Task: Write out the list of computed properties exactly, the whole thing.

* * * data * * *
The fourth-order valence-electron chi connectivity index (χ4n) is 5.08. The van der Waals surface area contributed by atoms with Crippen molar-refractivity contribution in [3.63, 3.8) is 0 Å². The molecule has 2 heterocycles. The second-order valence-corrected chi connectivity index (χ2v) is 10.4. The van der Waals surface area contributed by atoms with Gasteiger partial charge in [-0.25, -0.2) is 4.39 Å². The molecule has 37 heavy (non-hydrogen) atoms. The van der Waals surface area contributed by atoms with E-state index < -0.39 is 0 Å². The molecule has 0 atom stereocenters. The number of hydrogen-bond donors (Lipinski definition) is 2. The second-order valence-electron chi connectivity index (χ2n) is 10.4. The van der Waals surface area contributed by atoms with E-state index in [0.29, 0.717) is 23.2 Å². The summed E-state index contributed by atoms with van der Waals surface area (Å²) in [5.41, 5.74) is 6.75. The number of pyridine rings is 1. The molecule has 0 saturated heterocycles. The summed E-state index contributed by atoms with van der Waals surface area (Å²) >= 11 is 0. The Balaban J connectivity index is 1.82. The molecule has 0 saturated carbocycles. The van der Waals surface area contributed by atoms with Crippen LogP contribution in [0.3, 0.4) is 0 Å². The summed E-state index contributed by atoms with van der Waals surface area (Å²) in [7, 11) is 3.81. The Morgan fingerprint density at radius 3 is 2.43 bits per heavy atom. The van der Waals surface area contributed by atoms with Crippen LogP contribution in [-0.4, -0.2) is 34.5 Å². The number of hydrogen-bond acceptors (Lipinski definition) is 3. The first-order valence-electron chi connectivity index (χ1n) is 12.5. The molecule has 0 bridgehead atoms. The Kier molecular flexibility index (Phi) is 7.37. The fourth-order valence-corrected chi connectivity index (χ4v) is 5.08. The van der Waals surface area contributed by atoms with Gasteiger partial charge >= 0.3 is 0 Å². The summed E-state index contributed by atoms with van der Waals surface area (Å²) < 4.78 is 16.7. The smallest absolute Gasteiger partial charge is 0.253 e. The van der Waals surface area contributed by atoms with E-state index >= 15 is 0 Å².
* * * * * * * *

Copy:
The fourth-order valence-electron chi connectivity index (χ4n) is 5.08. The van der Waals surface area contributed by atoms with Crippen molar-refractivity contribution in [3.63, 3.8) is 0 Å². The molecule has 2 heterocycles. The second-order valence-corrected chi connectivity index (χ2v) is 10.4. The van der Waals surface area contributed by atoms with Gasteiger partial charge in [-0.25, -0.2) is 4.39 Å². The molecule has 37 heavy (non-hydrogen) atoms. The van der Waals surface area contributed by atoms with E-state index < -0.39 is 0 Å². The molecule has 0 atom stereocenters. The number of hydrogen-bond donors (Lipinski definition) is 2. The second-order valence-electron chi connectivity index (χ2n) is 10.4. The van der Waals surface area contributed by atoms with E-state index in [0.29, 0.717) is 23.2 Å². The summed E-state index contributed by atoms with van der Waals surface area (Å²) in [5.41, 5.74) is 6.75. The number of pyridine rings is 1. The molecule has 0 saturated heterocycles. The summed E-state index contributed by atoms with van der Waals surface area (Å²) >= 11 is 0. The Balaban J connectivity index is 1.82. The molecule has 0 saturated carbocycles. The van der Waals surface area contributed by atoms with Crippen LogP contribution in [0.3, 0.4) is 0 Å². The summed E-state index contributed by atoms with van der Waals surface area (Å²) in [7, 11) is 3.81. The Morgan fingerprint density at radius 3 is 2.43 bits per heavy atom. The van der Waals surface area contributed by atoms with Crippen LogP contribution in [-0.4, -0.2) is 34.5 Å². The number of hydrogen-bond acceptors (Lipinski definition) is 3. The first-order valence-electron chi connectivity index (χ1n) is 12.5. The molecule has 0 bridgehead atoms. The Kier molecular flexibility index (Phi) is 7.37. The fourth-order valence-corrected chi connectivity index (χ4v) is 5.08. The van der Waals surface area contributed by atoms with Gasteiger partial charge >= 0.3 is 0 Å². The summed E-state index contributed by atoms with van der Waals surface area (Å²) < 4.78 is 16.7. The smallest absolute Gasteiger partial charge is 0.253 e. The van der Waals surface area contributed by atoms with E-state index >= 15 is 0 Å².